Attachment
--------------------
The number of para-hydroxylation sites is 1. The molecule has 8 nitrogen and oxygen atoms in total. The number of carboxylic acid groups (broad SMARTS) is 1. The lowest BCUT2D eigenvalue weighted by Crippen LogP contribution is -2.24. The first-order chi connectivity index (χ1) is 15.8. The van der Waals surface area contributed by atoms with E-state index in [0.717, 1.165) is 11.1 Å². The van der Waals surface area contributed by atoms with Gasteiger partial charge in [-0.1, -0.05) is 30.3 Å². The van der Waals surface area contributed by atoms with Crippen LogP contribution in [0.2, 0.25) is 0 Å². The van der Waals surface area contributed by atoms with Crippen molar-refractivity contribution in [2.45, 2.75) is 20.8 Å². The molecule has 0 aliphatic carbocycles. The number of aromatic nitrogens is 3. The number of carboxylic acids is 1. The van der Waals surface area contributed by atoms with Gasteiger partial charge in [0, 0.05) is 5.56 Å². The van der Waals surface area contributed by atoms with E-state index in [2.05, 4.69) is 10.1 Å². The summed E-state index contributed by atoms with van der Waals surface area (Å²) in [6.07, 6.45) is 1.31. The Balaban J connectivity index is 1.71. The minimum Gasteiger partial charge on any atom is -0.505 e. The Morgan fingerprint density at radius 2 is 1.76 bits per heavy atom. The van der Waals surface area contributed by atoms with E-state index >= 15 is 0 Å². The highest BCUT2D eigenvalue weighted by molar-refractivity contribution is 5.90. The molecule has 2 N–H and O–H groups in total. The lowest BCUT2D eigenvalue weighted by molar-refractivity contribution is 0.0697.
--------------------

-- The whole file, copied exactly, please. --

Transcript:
The number of para-hydroxylation sites is 1. The molecule has 8 nitrogen and oxygen atoms in total. The number of carboxylic acid groups (broad SMARTS) is 1. The lowest BCUT2D eigenvalue weighted by Crippen LogP contribution is -2.24. The first-order chi connectivity index (χ1) is 15.8. The van der Waals surface area contributed by atoms with E-state index in [0.717, 1.165) is 11.1 Å². The van der Waals surface area contributed by atoms with Gasteiger partial charge in [-0.1, -0.05) is 30.3 Å². The van der Waals surface area contributed by atoms with Crippen LogP contribution in [0.2, 0.25) is 0 Å². The van der Waals surface area contributed by atoms with Crippen molar-refractivity contribution in [2.45, 2.75) is 20.8 Å². The molecule has 0 aliphatic carbocycles. The number of aromatic nitrogens is 3. The number of carboxylic acids is 1. The van der Waals surface area contributed by atoms with Gasteiger partial charge in [0, 0.05) is 5.56 Å². The van der Waals surface area contributed by atoms with E-state index in [2.05, 4.69) is 10.1 Å². The summed E-state index contributed by atoms with van der Waals surface area (Å²) in [6.07, 6.45) is 1.31. The Balaban J connectivity index is 1.71. The minimum Gasteiger partial charge on any atom is -0.505 e. The Morgan fingerprint density at radius 2 is 1.76 bits per heavy atom. The van der Waals surface area contributed by atoms with E-state index >= 15 is 0 Å². The highest BCUT2D eigenvalue weighted by molar-refractivity contribution is 5.90. The molecule has 2 N–H and O–H groups in total. The lowest BCUT2D eigenvalue weighted by molar-refractivity contribution is 0.0697.